The co-founders of Vitanova, a vitamin brand that uses a variety of medicinal herbs in its supplements, traveled to the rainforest this summer to meet with the Shuar’s tribal elders as part of their “Paying Forward” project. For the past two years, Vitanova has donated 10% of all profits to the preservation and revival of botanical knowledge worldwide.
According to the New York Times, “…of the estimated 7,000 languages spoken in the world today, nearly half are in danger of extinction and are likely to disappear in this century. Languages are now falling out of use at a rate of about one every two weeks.”
The Shuar language is one of those endangered—jeopardizing the community’s culture as well as their ancient knowledge of medicinal plants. To help preserve the traditions, the Paying Forward project encouraged communication between Shuar generations by pairing elders who speak the language with their grandchildren. In this way, the knowledge was passed down directly. So far, a database of 50 botanical remedies has been transmitted, photographed and is now part of a growing archive for current and future use.
Timothy Rose, Vitanova’s creative director, also embarked on the journey to meet the Shuar. “It was a chance to actually see firsthand the community and the effects of the program.” says Rose. “We got an opportunity to research new, exciting botanicals as well as meet the indigenous knowledge-keepers themselves. We have a commitment to our customers to be on top of new discoveries and work toward preserving what is out there.”
“The natural landscapes and vegetation were some of the most beautiful I’ve ever seen in my life,” adds Vitanova CEO, Kamal El-Wattar. “Most moving was to be a witness as the elders shared their love of nature and their botanical remedies for various maladies.”
Vitanova is engaging with the world’s leading linguists, anthropologists and indigenous communities to preserve life-saving plant species and the knowledge about those plants––both of which dramatically affect all of humanity.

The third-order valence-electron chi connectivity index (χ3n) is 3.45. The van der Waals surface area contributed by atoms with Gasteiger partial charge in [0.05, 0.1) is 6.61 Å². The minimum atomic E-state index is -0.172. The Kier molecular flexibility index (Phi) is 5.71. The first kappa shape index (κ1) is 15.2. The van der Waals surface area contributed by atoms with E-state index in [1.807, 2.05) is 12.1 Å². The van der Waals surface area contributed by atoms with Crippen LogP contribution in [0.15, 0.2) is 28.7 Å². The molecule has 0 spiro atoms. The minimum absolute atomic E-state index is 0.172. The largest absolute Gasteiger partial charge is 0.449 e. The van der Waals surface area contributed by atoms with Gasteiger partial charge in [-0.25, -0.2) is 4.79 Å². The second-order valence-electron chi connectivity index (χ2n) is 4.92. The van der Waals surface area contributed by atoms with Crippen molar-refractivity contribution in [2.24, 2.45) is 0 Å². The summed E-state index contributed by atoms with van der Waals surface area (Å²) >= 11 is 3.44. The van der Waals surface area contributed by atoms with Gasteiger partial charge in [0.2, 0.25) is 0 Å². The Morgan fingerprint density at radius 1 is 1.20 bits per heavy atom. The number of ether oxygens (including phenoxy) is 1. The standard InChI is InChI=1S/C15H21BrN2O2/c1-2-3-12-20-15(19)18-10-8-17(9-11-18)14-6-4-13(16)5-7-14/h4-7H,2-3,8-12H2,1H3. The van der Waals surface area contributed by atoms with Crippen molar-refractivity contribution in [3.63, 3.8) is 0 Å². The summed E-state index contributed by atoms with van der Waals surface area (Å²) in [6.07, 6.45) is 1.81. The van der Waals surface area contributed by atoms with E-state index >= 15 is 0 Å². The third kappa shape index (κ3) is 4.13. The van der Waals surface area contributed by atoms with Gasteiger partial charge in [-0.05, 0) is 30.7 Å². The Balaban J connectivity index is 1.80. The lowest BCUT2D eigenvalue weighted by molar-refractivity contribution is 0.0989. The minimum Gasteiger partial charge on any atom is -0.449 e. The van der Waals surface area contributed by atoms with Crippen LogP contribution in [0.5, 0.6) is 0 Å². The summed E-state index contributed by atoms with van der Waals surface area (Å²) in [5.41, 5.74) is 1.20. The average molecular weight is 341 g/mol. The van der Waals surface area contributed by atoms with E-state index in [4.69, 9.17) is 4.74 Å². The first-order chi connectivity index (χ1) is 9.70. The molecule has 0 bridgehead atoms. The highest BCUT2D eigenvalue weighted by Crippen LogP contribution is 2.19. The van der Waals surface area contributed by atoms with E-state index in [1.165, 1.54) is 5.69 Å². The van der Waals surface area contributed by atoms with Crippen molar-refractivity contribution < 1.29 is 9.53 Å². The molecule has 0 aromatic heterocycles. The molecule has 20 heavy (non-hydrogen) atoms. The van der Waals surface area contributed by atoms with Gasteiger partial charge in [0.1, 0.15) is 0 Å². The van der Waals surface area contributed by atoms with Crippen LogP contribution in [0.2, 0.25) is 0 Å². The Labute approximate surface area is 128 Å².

Archeological studies have discovered that the practice of herbal medicine dates as far back as 8,000 years ago in China, and written records about medicinal plants date back at least 5,000 years to the Sumerians, who used plants such as laurel, caraway and thyme as medicine.1,2
Today, global pharmaceutical companies are looking to plants as a potential source of new drug candidates.2,3,4,5,6 According to the Center for Biological Diversity, of the top 150 prescription drugs in the United States, at least 118 are made from natural sources––and some of the drugs are life-saving. A child suffering from leukemia in 1960 faced a 10 percent chance of remission. By 1997, the likelihood of remission had been increased to 95 percent, thanks to two drugs derived from a wild plant native to Madagascar.
Without thriving languages, however, the information about these plant medicines might be lost. The Endangered Languages Project is another organization that’s getting the word out about the topic. “With every language that dies, we lose an enormous cultural heritage; the understanding of how humans relate to the world around us; scientific, medical and botanical knowledge; and most important, we lose the expression of communities’ humor, love and life.”
Vitanova’s botanical knowledge liaison, linguistics Professor Maurizio Gnerre, discusses the impact the Paying Forward program has had on the Shuar community. “With the support of Vitanova, we’ve put children together with elders and created a special school for the kids to learn their own language and interact with nature.”
Gnerre has been working with the Shuar for decades, including Shuar tribal chieftain and head of the Shuar Language Rescue Project, Angel Antun. “We are so thrilled to receive help from Vitanova,” says Angel. “We must pass down what we know from our elders to our young people, or else our knowledge will be lost forever. Language loss means the end of our people.”
Along with their commitment to the Shuar culture, Vitanova founders are invested in other programs around the globe, from Indonesia to Eastern Europe to North Africa. This month, Rose is traveling through Indonesia to meet with tribal knowledge keepers. In addition, Vitanova is exploring various economic models for the vitamin brand, including purchasing botanical ingredients for use in future products.
“Our future health depends on preserving this knowledge,” says Rose. “Untold numbers of cures are out there. Vitanova knows that when a language and culture dies, vital botanical information goes along with it. And, that affects not just the indigenous people but all of us. We just can’t allow that to happen.”
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- Ethnopharmacology and integrative medicine – Let the history tell the future. Journal of Ayurveda and Integrative Medicine, 10 Apr-Jun; 1(2): 100–109. Pulok K. Mukherjee, P. Venkatesh, and S. Ponnusankar